Think Pink

Pink has long been a subject of fashion. In the 1957 film Funny Face with Fred Astaire and Audrey Hepburn, there is a musical number called "Think Pink" in which the fashion editor strives to influence the world by showcasing pink. Diana Vreeland famously remarked that "Pink is India's navy blue." Pink, or rather, rosé, has become fashionable in wine too.

Rosé wines are made across the globe from a wide variety of grapes including Syrah, Grenache, Mourvèdre, Pinot Noir, Pinot Gris, Blaufränkisch, Malbec, and Nebbiolo, among others. Many rosés, regardless of the grape used, are very pale with just a hint of pink. Particularly in the spring and summer, drinkers seek their fresh light fruit and crisp minerality. It is not possible though to determine richness, crispness, sweetness or dryness of rosés based upon color.

One very dark pink rosé is the 2015 Bonavita Rosato ($20.99 at Grape Collective). It is made in Faro which is in northeastern Sicily on a small property (2.5 hectares). It is so close to the Strait of Messina that one can see across to Calabria and Stromboli from the vineyard. The winds from the Strait protect the vineyards from the summer heat.

Until the early 1900s, Faro was famous for its wines. Production was devastated by an earthquake and tsunami and never really recovered. Faro now comprises only 20 hectares. It has a DOC since 1976. Bonavita is one of five wineries making Faro. Its first commercial vintage was 2006.

Bonavita Winery --

The young winemaker, Giovanni Scarfone, grows Nerello Mascalese and Nerello Cappuccio, which are also indigenous to Mount Etna but Scarfone also grows Nocero which is particular to Faro and adds acidity. Unlike Mount Etna, the soil in Faro is limestone and clay and its elevation, much lower and thus the character of the grapes is less mineral.

Bonavita uses only estate grown fruit, indigenous yeasts and sustainable, organic methods. The fruit is harvested by hand and the wine is vinified in stainless steel and old oak barrels. Bonavita produces fewer than 600 cases of wine per year, about 250 of which are the Rosato. Scarfone makes them in the basement of his house.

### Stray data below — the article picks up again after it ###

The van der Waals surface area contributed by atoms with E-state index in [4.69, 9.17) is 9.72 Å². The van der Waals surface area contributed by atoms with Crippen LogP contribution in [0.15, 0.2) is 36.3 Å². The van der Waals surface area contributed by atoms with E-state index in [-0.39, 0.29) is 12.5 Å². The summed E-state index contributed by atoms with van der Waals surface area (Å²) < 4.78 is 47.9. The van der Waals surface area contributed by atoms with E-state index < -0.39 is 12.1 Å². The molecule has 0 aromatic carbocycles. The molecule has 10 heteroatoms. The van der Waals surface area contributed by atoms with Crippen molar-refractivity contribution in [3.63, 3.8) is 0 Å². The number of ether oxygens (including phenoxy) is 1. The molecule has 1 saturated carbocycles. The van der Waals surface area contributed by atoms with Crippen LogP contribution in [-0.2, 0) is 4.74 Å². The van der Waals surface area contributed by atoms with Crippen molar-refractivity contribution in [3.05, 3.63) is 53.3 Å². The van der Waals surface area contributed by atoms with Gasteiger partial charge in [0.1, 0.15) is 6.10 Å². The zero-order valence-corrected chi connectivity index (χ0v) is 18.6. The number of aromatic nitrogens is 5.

Giovanni Scarfone --

Bonavita's key wine is Faro, a red blend of Nerello Mascalese, Nerello Cappuccio and Nocero, which is aged for at least three years in old oak barrels. It is a sensual, bright, full-bodied red with firm fruit and savory herbs that tastes a bit like a cross between a Pinot Noir and a Nebbiolo wine.

The Rosato, also a blend of Nerello Mascalese, Nerello Cappuccio and Nocero, gets its deep color from 12 hours of maceration on the skins. The Rosato is then fermented in small barrels. It is a multi-layered wine with fresh fruit (strawberries, watermelon and blood oranges) and minerality with a medium body and long finish. Its vibrancy is similar to that of Jura reds.

The Faro pairs beautifully with salumi and other cured or smoked meat, game birds, braised meat, rich fish like mackerel or tuna, olives, mushrooms, and pickled vegetables. The Rosato pairs wells with light pasta, seafood and salmon, and grilled vegetables as well as Middle Eastern food.